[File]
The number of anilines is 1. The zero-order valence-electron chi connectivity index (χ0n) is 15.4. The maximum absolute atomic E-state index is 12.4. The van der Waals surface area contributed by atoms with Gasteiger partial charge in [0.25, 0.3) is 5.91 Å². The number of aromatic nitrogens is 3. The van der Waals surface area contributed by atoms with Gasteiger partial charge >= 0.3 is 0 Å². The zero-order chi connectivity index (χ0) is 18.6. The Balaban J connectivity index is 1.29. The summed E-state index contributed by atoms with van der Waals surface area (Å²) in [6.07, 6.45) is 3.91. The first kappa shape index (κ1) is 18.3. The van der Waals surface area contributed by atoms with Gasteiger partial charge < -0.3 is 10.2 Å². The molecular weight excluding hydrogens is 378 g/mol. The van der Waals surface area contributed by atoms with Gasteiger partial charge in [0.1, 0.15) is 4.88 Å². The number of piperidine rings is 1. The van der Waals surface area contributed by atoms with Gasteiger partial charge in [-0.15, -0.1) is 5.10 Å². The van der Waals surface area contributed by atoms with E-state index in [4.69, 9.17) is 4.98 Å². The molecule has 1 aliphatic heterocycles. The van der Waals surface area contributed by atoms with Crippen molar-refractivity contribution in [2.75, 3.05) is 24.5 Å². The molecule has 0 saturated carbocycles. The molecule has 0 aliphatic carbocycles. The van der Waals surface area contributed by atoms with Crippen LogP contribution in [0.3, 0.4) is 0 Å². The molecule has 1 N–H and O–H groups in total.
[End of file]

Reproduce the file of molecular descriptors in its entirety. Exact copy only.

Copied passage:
The number of anilines is 1. The zero-order valence-electron chi connectivity index (χ0n) is 15.4. The maximum absolute atomic E-state index is 12.4. The van der Waals surface area contributed by atoms with Gasteiger partial charge in [0.25, 0.3) is 5.91 Å². The number of aromatic nitrogens is 3. The van der Waals surface area contributed by atoms with Gasteiger partial charge >= 0.3 is 0 Å². The zero-order chi connectivity index (χ0) is 18.6. The Balaban J connectivity index is 1.29. The summed E-state index contributed by atoms with van der Waals surface area (Å²) in [6.07, 6.45) is 3.91. The first kappa shape index (κ1) is 18.3. The van der Waals surface area contributed by atoms with Gasteiger partial charge < -0.3 is 10.2 Å². The molecular weight excluding hydrogens is 378 g/mol. The van der Waals surface area contributed by atoms with Gasteiger partial charge in [0.1, 0.15) is 4.88 Å². The number of piperidine rings is 1. The van der Waals surface area contributed by atoms with Gasteiger partial charge in [-0.15, -0.1) is 5.10 Å². The van der Waals surface area contributed by atoms with E-state index in [4.69, 9.17) is 4.98 Å². The molecule has 1 aliphatic heterocycles. The van der Waals surface area contributed by atoms with Crippen molar-refractivity contribution in [2.75, 3.05) is 24.5 Å². The molecule has 0 saturated carbocycles. The molecule has 0 aliphatic carbocycles. The van der Waals surface area contributed by atoms with Crippen LogP contribution in [0.3, 0.4) is 0 Å². The molecule has 1 N–H and O–H groups in total.